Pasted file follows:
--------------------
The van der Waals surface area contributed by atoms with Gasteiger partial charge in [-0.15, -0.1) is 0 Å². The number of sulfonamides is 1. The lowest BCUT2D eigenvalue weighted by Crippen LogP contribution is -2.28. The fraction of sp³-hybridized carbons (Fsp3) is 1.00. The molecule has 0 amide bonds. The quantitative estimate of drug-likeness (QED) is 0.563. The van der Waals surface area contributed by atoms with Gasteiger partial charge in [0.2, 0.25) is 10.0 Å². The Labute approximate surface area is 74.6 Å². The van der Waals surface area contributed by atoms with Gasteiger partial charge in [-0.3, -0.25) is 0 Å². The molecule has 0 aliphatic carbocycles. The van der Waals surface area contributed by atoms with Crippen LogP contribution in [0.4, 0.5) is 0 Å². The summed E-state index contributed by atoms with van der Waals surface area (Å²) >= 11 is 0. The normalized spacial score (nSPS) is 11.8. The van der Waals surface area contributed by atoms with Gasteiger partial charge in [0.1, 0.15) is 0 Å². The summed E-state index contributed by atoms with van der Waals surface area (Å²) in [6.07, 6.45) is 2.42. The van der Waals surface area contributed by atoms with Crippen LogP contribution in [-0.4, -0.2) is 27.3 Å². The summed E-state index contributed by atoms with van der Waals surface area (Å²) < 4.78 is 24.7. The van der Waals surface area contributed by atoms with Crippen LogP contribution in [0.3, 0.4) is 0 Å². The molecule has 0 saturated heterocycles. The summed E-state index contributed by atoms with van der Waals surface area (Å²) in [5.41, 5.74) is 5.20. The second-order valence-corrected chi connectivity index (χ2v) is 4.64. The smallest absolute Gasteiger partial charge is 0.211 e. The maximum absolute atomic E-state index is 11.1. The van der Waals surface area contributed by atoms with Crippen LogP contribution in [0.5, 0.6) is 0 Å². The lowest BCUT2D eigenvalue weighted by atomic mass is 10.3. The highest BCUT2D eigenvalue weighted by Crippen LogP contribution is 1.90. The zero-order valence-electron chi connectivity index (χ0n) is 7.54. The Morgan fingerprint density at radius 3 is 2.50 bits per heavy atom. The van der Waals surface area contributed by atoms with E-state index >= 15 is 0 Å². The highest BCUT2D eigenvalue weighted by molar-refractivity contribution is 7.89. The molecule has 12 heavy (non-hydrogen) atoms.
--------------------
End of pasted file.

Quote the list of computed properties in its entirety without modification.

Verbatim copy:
The van der Waals surface area contributed by atoms with Gasteiger partial charge in [-0.15, -0.1) is 0 Å². The number of sulfonamides is 1. The lowest BCUT2D eigenvalue weighted by Crippen LogP contribution is -2.28. The fraction of sp³-hybridized carbons (Fsp3) is 1.00. The molecule has 0 amide bonds. The quantitative estimate of drug-likeness (QED) is 0.563. The van der Waals surface area contributed by atoms with Gasteiger partial charge in [0.2, 0.25) is 10.0 Å². The Labute approximate surface area is 74.6 Å². The van der Waals surface area contributed by atoms with Gasteiger partial charge in [-0.3, -0.25) is 0 Å². The molecule has 0 aliphatic carbocycles. The van der Waals surface area contributed by atoms with Crippen LogP contribution in [0.4, 0.5) is 0 Å². The summed E-state index contributed by atoms with van der Waals surface area (Å²) >= 11 is 0. The normalized spacial score (nSPS) is 11.8. The van der Waals surface area contributed by atoms with Gasteiger partial charge in [0.1, 0.15) is 0 Å². The summed E-state index contributed by atoms with van der Waals surface area (Å²) in [6.07, 6.45) is 2.42. The van der Waals surface area contributed by atoms with Crippen LogP contribution in [-0.4, -0.2) is 27.3 Å². The summed E-state index contributed by atoms with van der Waals surface area (Å²) < 4.78 is 24.7. The van der Waals surface area contributed by atoms with Crippen LogP contribution in [0.3, 0.4) is 0 Å². The molecule has 0 saturated heterocycles. The summed E-state index contributed by atoms with van der Waals surface area (Å²) in [5.41, 5.74) is 5.20. The second-order valence-corrected chi connectivity index (χ2v) is 4.64. The smallest absolute Gasteiger partial charge is 0.211 e. The maximum absolute atomic E-state index is 11.1. The van der Waals surface area contributed by atoms with Crippen LogP contribution in [0.5, 0.6) is 0 Å². The lowest BCUT2D eigenvalue weighted by atomic mass is 10.3. The highest BCUT2D eigenvalue weighted by Crippen LogP contribution is 1.90. The zero-order valence-electron chi connectivity index (χ0n) is 7.54. The Morgan fingerprint density at radius 3 is 2.50 bits per heavy atom. The van der Waals surface area contributed by atoms with E-state index >= 15 is 0 Å². The highest BCUT2D eigenvalue weighted by molar-refractivity contribution is 7.89. The molecule has 12 heavy (non-hydrogen) atoms.